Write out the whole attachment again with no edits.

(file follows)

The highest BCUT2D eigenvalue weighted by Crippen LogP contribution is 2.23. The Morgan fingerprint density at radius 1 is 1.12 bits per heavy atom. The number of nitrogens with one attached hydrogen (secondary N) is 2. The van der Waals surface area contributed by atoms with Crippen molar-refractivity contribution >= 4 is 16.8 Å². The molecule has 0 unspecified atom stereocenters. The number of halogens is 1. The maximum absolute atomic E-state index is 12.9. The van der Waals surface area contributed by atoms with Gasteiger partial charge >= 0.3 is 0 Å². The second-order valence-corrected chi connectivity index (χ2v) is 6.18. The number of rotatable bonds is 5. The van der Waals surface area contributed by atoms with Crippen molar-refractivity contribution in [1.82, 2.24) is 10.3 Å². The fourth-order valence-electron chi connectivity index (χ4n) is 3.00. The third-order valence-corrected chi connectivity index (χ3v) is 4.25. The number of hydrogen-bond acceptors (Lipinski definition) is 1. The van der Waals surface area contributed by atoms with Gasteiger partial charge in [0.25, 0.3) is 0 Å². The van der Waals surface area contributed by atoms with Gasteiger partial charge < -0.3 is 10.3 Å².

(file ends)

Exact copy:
The highest BCUT2D eigenvalue weighted by Crippen LogP contribution is 2.23. The Morgan fingerprint density at radius 1 is 1.12 bits per heavy atom. The number of nitrogens with one attached hydrogen (secondary N) is 2. The van der Waals surface area contributed by atoms with Crippen molar-refractivity contribution >= 4 is 16.8 Å². The molecule has 0 unspecified atom stereocenters. The number of halogens is 1. The maximum absolute atomic E-state index is 12.9. The van der Waals surface area contributed by atoms with Gasteiger partial charge >= 0.3 is 0 Å². The second-order valence-corrected chi connectivity index (χ2v) is 6.18. The number of rotatable bonds is 5. The van der Waals surface area contributed by atoms with Crippen molar-refractivity contribution in [1.82, 2.24) is 10.3 Å². The fourth-order valence-electron chi connectivity index (χ4n) is 3.00. The third-order valence-corrected chi connectivity index (χ3v) is 4.25. The number of hydrogen-bond acceptors (Lipinski definition) is 1. The van der Waals surface area contributed by atoms with Gasteiger partial charge in [0.25, 0.3) is 0 Å². The van der Waals surface area contributed by atoms with Gasteiger partial charge < -0.3 is 10.3 Å².